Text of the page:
The appellant, Marcus C. Foster, was indicted, tried and convicted for the murder of Lee Marshall Carver, receiving a life sentence for the offense. He appeals following the denial of his motion for new trial.
1. Appellant contends that the trial court erred in denying his motion for a new trial on the general grounds. We have reviewed the transcript and find that the evidence adequately supports the verdict rendered by the jury.
2. Appellant contends that the trial court erred in refusing to strike, for cause, a prospective juror.
The juror, Mr. Julius Abel, was the owner and proprietor of the funeral home which handled the funeral arrangements for the victim. Appellant made a motion to excuse this juror for cause on the basis of his having witnessed the victim's autopsy and having handled the victim's funeral arrangements. The motion was denied, thus allowing this juror to remain on the panel. The juror, however, was subsequently peremptorily challenged by appellant.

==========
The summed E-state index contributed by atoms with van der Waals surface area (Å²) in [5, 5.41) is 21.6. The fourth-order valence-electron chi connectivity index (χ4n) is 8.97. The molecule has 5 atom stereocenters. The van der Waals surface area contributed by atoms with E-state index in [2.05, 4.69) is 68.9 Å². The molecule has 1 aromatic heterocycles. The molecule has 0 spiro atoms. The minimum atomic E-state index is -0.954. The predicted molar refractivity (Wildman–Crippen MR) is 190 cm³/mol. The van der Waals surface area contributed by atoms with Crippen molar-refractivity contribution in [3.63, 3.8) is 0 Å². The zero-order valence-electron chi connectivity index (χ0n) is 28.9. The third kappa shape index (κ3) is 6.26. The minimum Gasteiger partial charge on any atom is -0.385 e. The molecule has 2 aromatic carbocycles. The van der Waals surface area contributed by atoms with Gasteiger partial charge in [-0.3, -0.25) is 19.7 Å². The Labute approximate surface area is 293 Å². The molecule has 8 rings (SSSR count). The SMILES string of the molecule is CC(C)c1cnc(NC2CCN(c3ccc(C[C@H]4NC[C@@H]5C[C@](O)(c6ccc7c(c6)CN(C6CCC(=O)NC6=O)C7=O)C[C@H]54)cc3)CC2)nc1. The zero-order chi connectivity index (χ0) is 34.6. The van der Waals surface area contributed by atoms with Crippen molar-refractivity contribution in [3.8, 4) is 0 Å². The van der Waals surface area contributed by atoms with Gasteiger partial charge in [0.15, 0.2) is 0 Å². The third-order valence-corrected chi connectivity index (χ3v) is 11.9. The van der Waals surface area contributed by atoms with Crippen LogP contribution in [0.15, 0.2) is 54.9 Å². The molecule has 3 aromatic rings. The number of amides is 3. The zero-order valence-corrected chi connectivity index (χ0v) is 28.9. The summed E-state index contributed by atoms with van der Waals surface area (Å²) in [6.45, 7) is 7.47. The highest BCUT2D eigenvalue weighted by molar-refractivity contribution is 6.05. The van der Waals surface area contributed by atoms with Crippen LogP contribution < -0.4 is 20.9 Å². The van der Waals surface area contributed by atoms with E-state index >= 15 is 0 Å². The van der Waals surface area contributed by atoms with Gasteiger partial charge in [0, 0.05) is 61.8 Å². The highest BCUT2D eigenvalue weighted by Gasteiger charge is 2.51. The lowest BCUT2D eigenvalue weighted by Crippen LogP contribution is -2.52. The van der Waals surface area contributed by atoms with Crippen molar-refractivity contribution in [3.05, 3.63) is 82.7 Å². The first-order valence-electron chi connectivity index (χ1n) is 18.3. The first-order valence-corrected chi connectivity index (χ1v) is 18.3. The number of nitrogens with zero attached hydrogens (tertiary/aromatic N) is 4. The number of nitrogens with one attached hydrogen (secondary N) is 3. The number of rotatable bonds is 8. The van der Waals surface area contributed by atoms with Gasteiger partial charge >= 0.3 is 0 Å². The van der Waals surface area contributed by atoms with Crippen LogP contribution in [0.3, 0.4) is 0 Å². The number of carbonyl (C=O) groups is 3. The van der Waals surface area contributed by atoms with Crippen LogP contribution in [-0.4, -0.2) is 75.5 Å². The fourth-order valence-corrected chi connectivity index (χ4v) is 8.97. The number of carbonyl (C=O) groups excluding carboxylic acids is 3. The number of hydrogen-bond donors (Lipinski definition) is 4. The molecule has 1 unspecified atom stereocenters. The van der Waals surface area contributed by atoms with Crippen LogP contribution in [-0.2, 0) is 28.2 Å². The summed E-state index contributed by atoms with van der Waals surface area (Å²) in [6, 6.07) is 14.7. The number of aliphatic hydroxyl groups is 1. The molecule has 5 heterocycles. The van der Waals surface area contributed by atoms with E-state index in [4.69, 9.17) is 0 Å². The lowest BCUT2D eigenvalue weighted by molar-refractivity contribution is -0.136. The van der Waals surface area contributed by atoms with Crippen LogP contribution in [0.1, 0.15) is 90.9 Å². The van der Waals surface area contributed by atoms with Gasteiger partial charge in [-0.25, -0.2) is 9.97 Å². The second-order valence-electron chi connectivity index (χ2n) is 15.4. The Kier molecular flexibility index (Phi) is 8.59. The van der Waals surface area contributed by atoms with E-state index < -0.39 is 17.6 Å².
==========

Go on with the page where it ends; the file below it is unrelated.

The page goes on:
Appellant contends that as a result of the court's refusal to disqualify this juror for cause, prior to his being peremptorily challenged, appellant was not presented with an unbiased panel of jurors from which to select, and, therefore, was forced to exercise one of his twenty peremptory challenges.
"In general, where it does not affirmatively appear from the record that a party had exhausted his peremptory challenges at the time the full panel of jurors was accepted and sworn, the appellate court will presume that he was not prejudiced by the action of the court in erroneously disallowing his challenge for cause, and will not grant a reversal for the alleged error." Ethridge v. State, 163 Ga. 186
, 191 (136 SE 72
) (1926); Faulkner v. State, 166 Ga. 645 (6) (144 SE 193) (1928)
; Bland v. State, 210 Ga. 100 (78 SE2d 51) (1953)
; Robinson v. Murray, 198 Ga. 690 (32 SE2d 496) (1944)
; Ford v. State, 12 Ga. App. 288 (2) (76 SE 1079) (1912)